Relationship Help 101 Before Marriage
I have posted a great Relationship Help 101 Before Marriage article from February 2013 that gives great support to new skills that are developed in couples therapy. One of those skills is learning to take the other person’s perspective. In marriage and in other relationships, we often believe that the other person’s behavior or attitudes are related to us or are threatening to us when most often, the other’s attitudes and behaviors are about them and their own perspective. Most people are familiar with this and understand the importance of doing this yet emotions in the relationship prevent them from taking the other’s perspective. In therapy we first work to reduce the tension perpetuating this gridlock and then explore the other’s perspective. In therapy, I often refer to Steven Covey’s habit of “Seek first to understand before being understood,” when explaining the importance of this skill.
If one or a couple is not ready to embark upon a journey in couples therapy, I would suggest engaging in the example outlined in the study below as a relationship self help measure. Our Florida Marriage Preparation Course covers this topic as well.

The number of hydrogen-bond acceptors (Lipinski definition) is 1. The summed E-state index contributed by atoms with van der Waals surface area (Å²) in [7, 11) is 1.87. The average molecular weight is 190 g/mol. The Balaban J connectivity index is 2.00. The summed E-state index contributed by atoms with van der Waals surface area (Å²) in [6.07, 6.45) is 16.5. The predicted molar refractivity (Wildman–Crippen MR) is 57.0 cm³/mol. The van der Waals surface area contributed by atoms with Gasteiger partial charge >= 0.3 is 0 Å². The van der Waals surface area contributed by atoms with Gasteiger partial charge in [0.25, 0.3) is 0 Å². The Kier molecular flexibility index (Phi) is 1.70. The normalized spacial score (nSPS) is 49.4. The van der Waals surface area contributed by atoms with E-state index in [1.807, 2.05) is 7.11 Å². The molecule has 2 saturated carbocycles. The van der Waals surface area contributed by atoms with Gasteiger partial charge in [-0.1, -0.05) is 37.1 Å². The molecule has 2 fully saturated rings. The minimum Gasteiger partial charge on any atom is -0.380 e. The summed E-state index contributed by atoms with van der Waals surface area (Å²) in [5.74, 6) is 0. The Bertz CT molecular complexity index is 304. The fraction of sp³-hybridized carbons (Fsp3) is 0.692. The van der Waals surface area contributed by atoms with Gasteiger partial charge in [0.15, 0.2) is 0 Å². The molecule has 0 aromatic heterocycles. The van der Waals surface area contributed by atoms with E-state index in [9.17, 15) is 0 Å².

The Huffington Post:
While millions of couples spend hours trying to learn how to improve their marriages through books or therapy, one recent study found that sustaining a happy marriage may only take 21 minutes, a pencil and a piece of paper.
A Northwestern University study set to be published in “Psychological Science” later this year surveyed 120 married couples for two years about their relationship satisfaction, and asked them to describe their most significant recent arguments. During the second year, half of the couples were also asked to complete three seven-minute writing tasks — one task every four months — in which they wrote about the arguments they’d had in the preceding months from the perspective of a theoretical neutral third party who wanted the best for all involved. These couples were found to have greater relationship satisfaction than the couples who did not participate in the writing task.
Lead author Eli Finkel, a Northwestern psychology professor, talked with HuffPost Weddings about why this 21-minute writing task was so influential in sustaining marriage quality.
Read the whole story: The Huffington Post